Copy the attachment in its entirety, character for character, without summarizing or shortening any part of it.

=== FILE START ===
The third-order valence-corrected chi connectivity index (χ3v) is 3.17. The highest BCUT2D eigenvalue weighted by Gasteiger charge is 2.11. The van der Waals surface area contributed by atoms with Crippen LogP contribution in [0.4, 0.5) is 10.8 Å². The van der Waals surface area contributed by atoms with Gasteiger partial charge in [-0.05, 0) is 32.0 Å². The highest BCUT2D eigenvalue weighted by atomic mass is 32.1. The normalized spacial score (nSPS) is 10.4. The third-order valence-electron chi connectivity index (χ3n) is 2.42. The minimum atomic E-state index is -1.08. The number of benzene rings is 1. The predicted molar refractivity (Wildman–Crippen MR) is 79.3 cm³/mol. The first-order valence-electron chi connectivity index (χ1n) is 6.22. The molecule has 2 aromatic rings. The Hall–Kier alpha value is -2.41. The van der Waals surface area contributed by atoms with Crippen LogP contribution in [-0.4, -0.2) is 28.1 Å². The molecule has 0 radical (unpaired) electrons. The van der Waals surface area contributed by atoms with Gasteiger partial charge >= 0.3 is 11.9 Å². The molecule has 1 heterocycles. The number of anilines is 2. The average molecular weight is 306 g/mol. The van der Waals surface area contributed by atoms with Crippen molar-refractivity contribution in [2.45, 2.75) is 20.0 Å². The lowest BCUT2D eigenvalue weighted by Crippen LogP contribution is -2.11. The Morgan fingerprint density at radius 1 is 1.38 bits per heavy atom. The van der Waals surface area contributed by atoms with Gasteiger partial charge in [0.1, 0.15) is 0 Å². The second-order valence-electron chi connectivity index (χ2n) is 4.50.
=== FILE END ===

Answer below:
The third-order valence-corrected chi connectivity index (χ3v) is 3.17. The highest BCUT2D eigenvalue weighted by Gasteiger charge is 2.11. The van der Waals surface area contributed by atoms with Crippen LogP contribution in [0.4, 0.5) is 10.8 Å². The van der Waals surface area contributed by atoms with Gasteiger partial charge in [-0.05, 0) is 32.0 Å². The highest BCUT2D eigenvalue weighted by atomic mass is 32.1. The normalized spacial score (nSPS) is 10.4. The third-order valence-electron chi connectivity index (χ3n) is 2.42. The minimum atomic E-state index is -1.08. The number of benzene rings is 1. The predicted molar refractivity (Wildman–Crippen MR) is 79.3 cm³/mol. The first-order valence-electron chi connectivity index (χ1n) is 6.22. The molecule has 2 aromatic rings. The Hall–Kier alpha value is -2.41. The van der Waals surface area contributed by atoms with Crippen LogP contribution in [-0.4, -0.2) is 28.1 Å². The molecule has 0 radical (unpaired) electrons. The van der Waals surface area contributed by atoms with Gasteiger partial charge >= 0.3 is 11.9 Å². The molecule has 1 heterocycles. The number of anilines is 2. The average molecular weight is 306 g/mol. The van der Waals surface area contributed by atoms with Crippen molar-refractivity contribution in [2.45, 2.75) is 20.0 Å². The lowest BCUT2D eigenvalue weighted by Crippen LogP contribution is -2.11. The Morgan fingerprint density at radius 1 is 1.38 bits per heavy atom. The van der Waals surface area contributed by atoms with Gasteiger partial charge in [0.1, 0.15) is 0 Å². The second-order valence-electron chi connectivity index (χ2n) is 4.50.